Have you ever wondered how artists are able to capture all the important details in a landscape? When we look at a field, or a forest, or a city, we see thousands of details, and for the untrained eye, it is staggering to think of how one could be able to draw all these things into their own work. However, while you could attempt to draw in extremely fine detail, often the best results are had from drawing just enough detail to be able to capture the feel of a landscape. So this week, I undertook an attempt at drawing a landscape of my own.
With limited experience and time, I tried to find a very simple landscape. As my aide this time, I used a few extremely helpful pages from the website, How Stuff Works, which has an extensive list of different how-to-draw lessons. I settled on a wheat field, something that in reality has a huge amount of detail, but which I learned was perhaps one of the easier landscapes to draw.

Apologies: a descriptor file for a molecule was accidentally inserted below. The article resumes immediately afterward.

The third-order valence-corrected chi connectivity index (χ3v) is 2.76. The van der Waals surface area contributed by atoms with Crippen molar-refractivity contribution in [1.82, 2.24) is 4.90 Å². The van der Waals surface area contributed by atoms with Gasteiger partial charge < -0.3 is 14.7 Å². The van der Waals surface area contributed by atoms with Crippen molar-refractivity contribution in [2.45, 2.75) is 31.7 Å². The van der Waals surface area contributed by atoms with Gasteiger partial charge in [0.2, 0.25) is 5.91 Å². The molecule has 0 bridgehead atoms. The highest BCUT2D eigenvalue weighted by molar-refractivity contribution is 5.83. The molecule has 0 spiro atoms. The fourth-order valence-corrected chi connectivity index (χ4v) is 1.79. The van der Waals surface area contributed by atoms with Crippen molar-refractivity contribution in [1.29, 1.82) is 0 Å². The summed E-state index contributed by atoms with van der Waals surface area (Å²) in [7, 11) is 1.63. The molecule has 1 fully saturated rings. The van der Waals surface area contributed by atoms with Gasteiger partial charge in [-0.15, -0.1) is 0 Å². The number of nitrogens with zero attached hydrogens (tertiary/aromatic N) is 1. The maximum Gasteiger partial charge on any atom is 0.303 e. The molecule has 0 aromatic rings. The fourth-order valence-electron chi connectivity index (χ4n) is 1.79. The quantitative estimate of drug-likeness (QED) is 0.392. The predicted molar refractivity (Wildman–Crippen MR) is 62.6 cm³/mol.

First, I took a ruler and drew a horizon at the top third of the page. Drawing wheat involves drawing a lot of ovals: first the general shape of the heads of wheat are drawn, then the kernels are made of smaller ovals within those. After that, which took most of the drawing time, it was simply a matter of using lines to represent the seed fibres and more stalks of wheat that stretch off toward the horizon, then more ovals for clouds, and finally my best attempt at a circle for the sun.
I found this kind of drawing much different from what I started with with drawing faces. The goal is not to capture a realistic image of the world, but capture realistic details of the landscape, while at the same time simplifying those details that are out of focus. In this case, most of my detail focus is on capturing the details of the few stalks of wheat in the near-ground, while simply representing the rest of the field and the sky using simple lines and shapes. This technique is strikingly similar to what is done in photography, something I am much more familiar with, called limiting focus. It required a certain change in the way I understand different kinds of drawing, much as I had to for drawing cartoons.
Andrew Monro is an editor with an enduring reputation as an impeccably well-dressed individual, and a surprisingly pleasant person to have a beer with. He is an aficionado of web forums, fine wine, modern poetry, and petrichor. He is a native British Columbian, but now lives in Ottawa.